Designing large structures like dams requires carefully selecting various geometric, hydraulic, and structural characteristics. The required structural design and performance criteria are considered when selecting these characteristics. In order to find the best solution, a variety of restrictions must simultaneously be carefully taken into account. This study presents an effective method for determining the optimal shape design for concrete buttress dams. The research was divided into two crucial phases. The dam's initial design and subsequent modeling were mostly done using DIANA FEA and traditional design and stability analysis. After that, a genetic algorithm was used on the MATLAB platform to control optimizing the dam's shape.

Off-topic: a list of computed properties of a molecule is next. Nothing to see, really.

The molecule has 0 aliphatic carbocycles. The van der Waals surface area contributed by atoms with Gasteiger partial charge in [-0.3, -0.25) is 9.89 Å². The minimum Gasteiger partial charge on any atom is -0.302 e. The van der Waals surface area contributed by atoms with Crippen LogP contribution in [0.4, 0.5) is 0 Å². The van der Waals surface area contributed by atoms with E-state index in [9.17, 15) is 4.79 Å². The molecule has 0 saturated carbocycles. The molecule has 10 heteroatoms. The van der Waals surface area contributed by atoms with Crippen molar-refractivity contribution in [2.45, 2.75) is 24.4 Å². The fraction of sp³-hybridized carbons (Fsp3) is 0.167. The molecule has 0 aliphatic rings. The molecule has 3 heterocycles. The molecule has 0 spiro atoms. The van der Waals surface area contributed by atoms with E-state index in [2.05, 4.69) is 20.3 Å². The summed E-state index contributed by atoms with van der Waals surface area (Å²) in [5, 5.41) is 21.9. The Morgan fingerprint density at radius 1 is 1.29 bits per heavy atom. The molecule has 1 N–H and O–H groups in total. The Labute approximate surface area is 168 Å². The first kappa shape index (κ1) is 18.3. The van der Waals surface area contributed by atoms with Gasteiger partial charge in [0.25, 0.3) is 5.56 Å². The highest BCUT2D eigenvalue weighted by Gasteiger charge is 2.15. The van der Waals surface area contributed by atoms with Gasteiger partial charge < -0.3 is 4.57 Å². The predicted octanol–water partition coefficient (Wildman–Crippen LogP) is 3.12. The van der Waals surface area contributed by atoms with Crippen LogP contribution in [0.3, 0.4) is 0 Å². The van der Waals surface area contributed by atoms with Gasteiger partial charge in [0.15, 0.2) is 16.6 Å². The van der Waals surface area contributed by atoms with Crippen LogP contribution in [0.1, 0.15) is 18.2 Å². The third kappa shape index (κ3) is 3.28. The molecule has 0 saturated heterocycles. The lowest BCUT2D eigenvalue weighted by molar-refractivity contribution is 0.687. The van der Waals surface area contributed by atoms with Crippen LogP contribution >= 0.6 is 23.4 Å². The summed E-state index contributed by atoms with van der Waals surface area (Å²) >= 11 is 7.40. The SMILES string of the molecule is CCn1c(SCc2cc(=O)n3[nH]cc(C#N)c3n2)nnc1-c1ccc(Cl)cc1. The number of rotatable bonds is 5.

Three design factors were used in this phase to alter the goal function and to reduce the amount of Concrete used, which decreased project costs. These variables covered three areas of the buttress's cross-section. Two important limitations were scrutinized during this optimization process: establishing a safety margin against overtopping and preventing sliding. The analysis included a detailed assessment of Shear friction stability to complete a thorough stability study. The optimization efforts had a spectacular result, resulting in a significant 52.365% reduction in the total volume of Concrete used, dropping from 19147.5 cubic meters to 9122.55 cubic meters. This decrease was made possible by reducing three distinct components (X1, X2, X3), with respective proportions of 37.5%, 13.33%, and 30%, including two segments related to the buttress and the final segment linked (slab) to the strip footing.